More than half of Ghana’s working population are employed in agriculture with small-scale farmers producing 80% of Ghana’s agricultural production and women producing 70% of Ghana’s subsistence crops. 6 out of 10 small-scale farmers in Ghana are poor and many of these are women. Small scale producers and traditional practices such as seed saving are under threat by landgrabbing agribusinesses and GMO companies.
Friends of the Earth Ghana works with 15 communities in the Brong Ahafo Region (middle belt of Ghana) training women to adapt their subsistence farming systems to climate change. It also works with 8 communities in the Northern Region to support sustainable traditional practices and empowering women to participate in environmental governance.
These projects involve establishing seed banks, training women farmers in sustainable agriculture and agroforestry, giving technical advice and access to inputs (e.g. tree seedlings), providing food processing facilities and support and training for adapting subsistence farming systems to climate change. An integral part is also training rural women in advocacy to enable them to participate in policy dialogue and decision making on environmental issues and policy development linked to agriculture (climate change; environment).
Women in Brong Ahafo are now planting trees on their lands, they have new skills in sustainable agriculture and agroforestry and they have knowledge about climate change and how to adapt their farming systems to its impacts. In the future this should support increased productivity and diversity of food products, more food processing and improved food security. Farmers will also have increased incomes because the improved yields and wider diversity of crops will mean the women have more produce to sell and they can also add value by processing the produce. In the Upper East, the women have new skills in advocacy, so they will soon be advocating with their local government for their environmental rights and for more support with adaptation to climate change.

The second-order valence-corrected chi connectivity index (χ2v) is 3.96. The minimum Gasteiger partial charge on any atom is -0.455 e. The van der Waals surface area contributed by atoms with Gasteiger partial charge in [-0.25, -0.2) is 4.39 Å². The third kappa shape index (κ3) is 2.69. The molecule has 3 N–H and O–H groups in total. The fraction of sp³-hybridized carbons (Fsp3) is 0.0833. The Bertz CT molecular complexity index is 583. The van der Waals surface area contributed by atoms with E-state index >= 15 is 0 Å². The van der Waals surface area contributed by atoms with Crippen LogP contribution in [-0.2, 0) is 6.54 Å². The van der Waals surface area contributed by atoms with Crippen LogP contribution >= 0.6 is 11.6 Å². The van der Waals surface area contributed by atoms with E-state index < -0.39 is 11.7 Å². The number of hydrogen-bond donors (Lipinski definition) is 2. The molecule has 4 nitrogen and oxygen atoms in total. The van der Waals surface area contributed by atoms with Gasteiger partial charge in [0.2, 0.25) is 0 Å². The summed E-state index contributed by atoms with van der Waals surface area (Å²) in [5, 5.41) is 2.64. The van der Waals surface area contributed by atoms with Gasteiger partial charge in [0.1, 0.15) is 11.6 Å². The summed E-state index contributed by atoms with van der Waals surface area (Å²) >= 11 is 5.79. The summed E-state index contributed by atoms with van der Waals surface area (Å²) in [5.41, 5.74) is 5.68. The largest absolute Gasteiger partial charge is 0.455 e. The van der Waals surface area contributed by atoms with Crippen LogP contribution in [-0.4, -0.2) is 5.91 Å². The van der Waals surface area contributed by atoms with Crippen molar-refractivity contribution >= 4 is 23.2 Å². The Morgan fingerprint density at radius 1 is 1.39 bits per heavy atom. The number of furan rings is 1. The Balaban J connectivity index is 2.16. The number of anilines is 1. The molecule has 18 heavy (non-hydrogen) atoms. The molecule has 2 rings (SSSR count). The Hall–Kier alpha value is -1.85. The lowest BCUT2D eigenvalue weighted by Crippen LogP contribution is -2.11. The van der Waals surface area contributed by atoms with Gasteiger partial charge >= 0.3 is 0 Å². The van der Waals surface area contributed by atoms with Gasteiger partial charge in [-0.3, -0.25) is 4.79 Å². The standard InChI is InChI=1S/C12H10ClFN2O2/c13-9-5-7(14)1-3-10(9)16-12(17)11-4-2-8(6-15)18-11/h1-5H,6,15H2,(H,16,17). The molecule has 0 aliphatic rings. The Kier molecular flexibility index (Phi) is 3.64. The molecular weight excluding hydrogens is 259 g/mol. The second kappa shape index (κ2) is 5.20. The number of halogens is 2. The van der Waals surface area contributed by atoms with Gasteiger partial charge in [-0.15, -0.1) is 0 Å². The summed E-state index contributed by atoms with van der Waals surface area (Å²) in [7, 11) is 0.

The majority of advice and support from Ghana’s agricultural extension workers goes to larger commercial farmers who are mainly men. This neglects the majority of small scale producers who are women. FoE Ghana’s projects focus on women farmers who benefit from gaining new knowledge in sustainable agriculture techniques and adaptation to climate change, access to water for irrigation, tree seedlings for agroforestry products, access to food processing facilities, more organised community level seed saving facilities and new skills in advocacy.
Listen to the 2017 interview with Real World Radio below, or download the MP3 (1.6 Mb) here. This article is based on this original article, first published by Real World Radio.